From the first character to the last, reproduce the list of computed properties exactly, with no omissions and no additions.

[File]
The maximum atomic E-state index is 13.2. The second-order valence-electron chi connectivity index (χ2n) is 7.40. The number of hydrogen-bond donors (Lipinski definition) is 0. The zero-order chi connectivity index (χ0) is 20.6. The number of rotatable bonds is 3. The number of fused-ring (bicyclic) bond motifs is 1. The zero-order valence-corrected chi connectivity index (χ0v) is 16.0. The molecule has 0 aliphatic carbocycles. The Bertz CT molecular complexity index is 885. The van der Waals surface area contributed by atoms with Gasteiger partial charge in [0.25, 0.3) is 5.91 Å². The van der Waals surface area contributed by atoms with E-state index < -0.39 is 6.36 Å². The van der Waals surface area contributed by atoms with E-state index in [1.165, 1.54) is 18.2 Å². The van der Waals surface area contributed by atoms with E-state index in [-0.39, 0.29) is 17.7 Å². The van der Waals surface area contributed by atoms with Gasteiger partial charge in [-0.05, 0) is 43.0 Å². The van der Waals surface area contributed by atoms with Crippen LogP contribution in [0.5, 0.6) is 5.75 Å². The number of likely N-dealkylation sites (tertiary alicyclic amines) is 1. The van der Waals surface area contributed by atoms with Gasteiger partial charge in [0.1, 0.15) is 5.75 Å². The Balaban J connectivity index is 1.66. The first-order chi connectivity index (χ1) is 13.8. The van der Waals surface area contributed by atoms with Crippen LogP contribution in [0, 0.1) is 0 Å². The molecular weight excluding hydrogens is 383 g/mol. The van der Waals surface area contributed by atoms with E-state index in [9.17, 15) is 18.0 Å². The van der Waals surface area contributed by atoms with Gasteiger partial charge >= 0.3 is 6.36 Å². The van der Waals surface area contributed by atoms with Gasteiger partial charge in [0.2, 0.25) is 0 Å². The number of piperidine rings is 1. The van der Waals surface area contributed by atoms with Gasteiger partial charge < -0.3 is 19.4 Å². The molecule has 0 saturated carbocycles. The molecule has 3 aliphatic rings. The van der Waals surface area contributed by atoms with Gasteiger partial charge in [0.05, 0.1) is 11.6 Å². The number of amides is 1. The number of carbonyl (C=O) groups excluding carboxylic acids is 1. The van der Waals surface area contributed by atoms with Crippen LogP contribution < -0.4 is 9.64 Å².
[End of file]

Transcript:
The maximum atomic E-state index is 13.2. The second-order valence-electron chi connectivity index (χ2n) is 7.40. The number of hydrogen-bond donors (Lipinski definition) is 0. The zero-order chi connectivity index (χ0) is 20.6. The number of rotatable bonds is 3. The number of fused-ring (bicyclic) bond motifs is 1. The zero-order valence-corrected chi connectivity index (χ0v) is 16.0. The molecule has 0 aliphatic carbocycles. The Bertz CT molecular complexity index is 885. The van der Waals surface area contributed by atoms with Gasteiger partial charge in [0.25, 0.3) is 5.91 Å². The van der Waals surface area contributed by atoms with E-state index < -0.39 is 6.36 Å². The van der Waals surface area contributed by atoms with E-state index in [1.165, 1.54) is 18.2 Å². The van der Waals surface area contributed by atoms with E-state index in [-0.39, 0.29) is 17.7 Å². The van der Waals surface area contributed by atoms with Gasteiger partial charge in [-0.05, 0) is 43.0 Å². The van der Waals surface area contributed by atoms with Crippen LogP contribution in [0.5, 0.6) is 5.75 Å². The number of likely N-dealkylation sites (tertiary alicyclic amines) is 1. The van der Waals surface area contributed by atoms with Gasteiger partial charge in [0.1, 0.15) is 5.75 Å². The Balaban J connectivity index is 1.66. The first-order chi connectivity index (χ1) is 13.8. The van der Waals surface area contributed by atoms with Crippen LogP contribution in [0, 0.1) is 0 Å². The molecular weight excluding hydrogens is 383 g/mol. The van der Waals surface area contributed by atoms with E-state index in [9.17, 15) is 18.0 Å². The van der Waals surface area contributed by atoms with Gasteiger partial charge >= 0.3 is 6.36 Å². The van der Waals surface area contributed by atoms with Gasteiger partial charge in [0.2, 0.25) is 0 Å². The number of piperidine rings is 1. The van der Waals surface area contributed by atoms with Gasteiger partial charge < -0.3 is 19.4 Å². The molecule has 0 saturated carbocycles. The molecule has 3 aliphatic rings. The van der Waals surface area contributed by atoms with Gasteiger partial charge in [0.05, 0.1) is 11.6 Å². The number of amides is 1. The number of carbonyl (C=O) groups excluding carboxylic acids is 1. The van der Waals surface area contributed by atoms with Crippen LogP contribution < -0.4 is 9.64 Å².